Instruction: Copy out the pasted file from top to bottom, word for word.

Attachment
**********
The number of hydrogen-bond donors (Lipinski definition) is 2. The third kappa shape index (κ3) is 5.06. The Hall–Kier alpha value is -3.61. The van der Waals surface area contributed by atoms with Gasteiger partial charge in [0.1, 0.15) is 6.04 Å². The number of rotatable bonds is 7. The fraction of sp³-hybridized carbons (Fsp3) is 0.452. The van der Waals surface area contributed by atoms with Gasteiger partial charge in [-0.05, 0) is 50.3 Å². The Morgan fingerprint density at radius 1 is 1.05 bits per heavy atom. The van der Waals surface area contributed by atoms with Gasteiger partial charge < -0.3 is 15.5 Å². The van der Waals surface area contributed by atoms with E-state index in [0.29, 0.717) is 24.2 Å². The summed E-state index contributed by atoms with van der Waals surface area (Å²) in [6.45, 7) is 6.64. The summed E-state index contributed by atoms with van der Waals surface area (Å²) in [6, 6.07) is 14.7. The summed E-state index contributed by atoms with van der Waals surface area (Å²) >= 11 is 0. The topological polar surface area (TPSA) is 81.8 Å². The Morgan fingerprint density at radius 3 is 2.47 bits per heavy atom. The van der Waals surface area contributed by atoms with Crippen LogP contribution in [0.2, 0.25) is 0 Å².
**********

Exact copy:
The number of hydrogen-bond donors (Lipinski definition) is 2. The third kappa shape index (κ3) is 5.06. The Hall–Kier alpha value is -3.61. The van der Waals surface area contributed by atoms with Gasteiger partial charge in [0.1, 0.15) is 6.04 Å². The number of rotatable bonds is 7. The fraction of sp³-hybridized carbons (Fsp3) is 0.452. The van der Waals surface area contributed by atoms with Gasteiger partial charge in [-0.05, 0) is 50.3 Å². The Morgan fingerprint density at radius 1 is 1.05 bits per heavy atom. The van der Waals surface area contributed by atoms with Gasteiger partial charge < -0.3 is 15.5 Å². The van der Waals surface area contributed by atoms with E-state index in [0.29, 0.717) is 24.2 Å². The summed E-state index contributed by atoms with van der Waals surface area (Å²) in [6.45, 7) is 6.64. The summed E-state index contributed by atoms with van der Waals surface area (Å²) in [6, 6.07) is 14.7. The summed E-state index contributed by atoms with van der Waals surface area (Å²) >= 11 is 0. The topological polar surface area (TPSA) is 81.8 Å². The Morgan fingerprint density at radius 3 is 2.47 bits per heavy atom. The van der Waals surface area contributed by atoms with Crippen LogP contribution in [0.2, 0.25) is 0 Å².